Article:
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Last year, NACD launched its fourth Advisory Council on Risk Oversight—the first of our councils not dedicated to a specific key board committee. In fact, less than 10 percent of public companies even have a committee dedicated to risk oversight. This advisory council was formed as the result of a simple observation: the responsibility of risk oversight has expanded significantly in the last several years. This council is not lacking for discussion topics—the nature of potential risks to an organization is evolving seemingly by the day. Directors need to know the strategies in place to not only mitigate but capitalize on the risks currently facing the company, and those predicted to present challenges in the future.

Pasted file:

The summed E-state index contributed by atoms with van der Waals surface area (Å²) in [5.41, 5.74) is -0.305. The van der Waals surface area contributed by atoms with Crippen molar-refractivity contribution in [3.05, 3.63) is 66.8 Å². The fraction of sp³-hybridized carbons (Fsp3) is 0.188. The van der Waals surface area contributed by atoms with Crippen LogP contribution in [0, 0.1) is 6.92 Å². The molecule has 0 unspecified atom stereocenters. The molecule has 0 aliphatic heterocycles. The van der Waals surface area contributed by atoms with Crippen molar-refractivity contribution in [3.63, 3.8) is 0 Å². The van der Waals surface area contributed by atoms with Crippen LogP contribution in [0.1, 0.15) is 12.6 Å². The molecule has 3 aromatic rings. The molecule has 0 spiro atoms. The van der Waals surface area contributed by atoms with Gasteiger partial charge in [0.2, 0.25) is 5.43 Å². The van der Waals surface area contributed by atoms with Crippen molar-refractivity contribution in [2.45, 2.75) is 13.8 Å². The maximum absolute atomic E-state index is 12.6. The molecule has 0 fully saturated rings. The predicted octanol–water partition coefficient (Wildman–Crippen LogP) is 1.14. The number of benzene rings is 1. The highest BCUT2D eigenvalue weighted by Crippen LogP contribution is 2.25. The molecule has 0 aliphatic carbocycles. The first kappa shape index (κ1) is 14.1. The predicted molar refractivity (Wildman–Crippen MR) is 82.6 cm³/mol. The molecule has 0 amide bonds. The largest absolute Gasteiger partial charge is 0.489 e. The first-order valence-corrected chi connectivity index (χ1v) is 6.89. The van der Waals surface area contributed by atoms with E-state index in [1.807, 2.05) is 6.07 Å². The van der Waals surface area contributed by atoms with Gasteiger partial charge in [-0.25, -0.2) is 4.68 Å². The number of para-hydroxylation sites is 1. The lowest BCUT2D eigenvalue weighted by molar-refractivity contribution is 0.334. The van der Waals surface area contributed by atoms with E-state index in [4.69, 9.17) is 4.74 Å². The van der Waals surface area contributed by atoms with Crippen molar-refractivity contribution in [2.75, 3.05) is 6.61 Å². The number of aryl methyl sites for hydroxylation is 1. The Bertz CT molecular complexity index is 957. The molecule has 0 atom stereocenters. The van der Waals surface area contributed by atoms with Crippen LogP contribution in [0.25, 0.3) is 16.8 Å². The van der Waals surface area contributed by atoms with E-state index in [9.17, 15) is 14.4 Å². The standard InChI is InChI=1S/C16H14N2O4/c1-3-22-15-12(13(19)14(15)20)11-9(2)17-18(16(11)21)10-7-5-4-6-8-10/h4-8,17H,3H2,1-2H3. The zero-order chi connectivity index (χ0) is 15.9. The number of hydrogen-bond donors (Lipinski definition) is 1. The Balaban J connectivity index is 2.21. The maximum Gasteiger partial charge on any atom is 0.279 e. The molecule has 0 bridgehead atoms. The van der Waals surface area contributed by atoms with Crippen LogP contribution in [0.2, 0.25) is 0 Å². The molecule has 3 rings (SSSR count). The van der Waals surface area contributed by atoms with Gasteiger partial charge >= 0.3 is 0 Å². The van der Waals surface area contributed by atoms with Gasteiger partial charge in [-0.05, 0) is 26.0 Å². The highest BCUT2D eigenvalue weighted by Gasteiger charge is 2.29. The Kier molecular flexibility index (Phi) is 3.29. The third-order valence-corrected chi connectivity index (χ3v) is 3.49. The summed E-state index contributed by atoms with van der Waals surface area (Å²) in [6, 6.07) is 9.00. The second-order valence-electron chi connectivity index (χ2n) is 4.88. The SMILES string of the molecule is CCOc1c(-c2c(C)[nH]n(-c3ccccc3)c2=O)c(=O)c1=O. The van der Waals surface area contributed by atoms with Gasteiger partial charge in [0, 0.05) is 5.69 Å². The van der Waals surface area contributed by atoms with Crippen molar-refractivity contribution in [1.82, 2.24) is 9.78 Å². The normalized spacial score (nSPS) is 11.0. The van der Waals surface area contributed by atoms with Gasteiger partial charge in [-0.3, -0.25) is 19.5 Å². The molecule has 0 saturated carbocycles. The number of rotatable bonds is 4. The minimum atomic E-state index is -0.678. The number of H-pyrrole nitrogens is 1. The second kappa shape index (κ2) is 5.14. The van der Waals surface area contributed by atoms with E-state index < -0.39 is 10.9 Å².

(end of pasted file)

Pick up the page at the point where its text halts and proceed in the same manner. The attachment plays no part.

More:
But that just accounts for what is on the board’s radar. At the second meeting of NACD’s Advisory Council on Risk Oversight held in collaboration with PwC and Gibson Dunn, the discussion went beyond current and predicted risks to the challenges of disruptive technologies and innovation. Increasingly, the most severe shocks have been largely unpredictable: extreme weather, the confluence of multiple events, or innovation that upturns the industry. As one delegate observed: “We haven’t spent much time on the [risk of] ‘I will eat your lunch with a completely different approach.’ Companies don’t sit down and think about who is going to attack from a completely different angle.”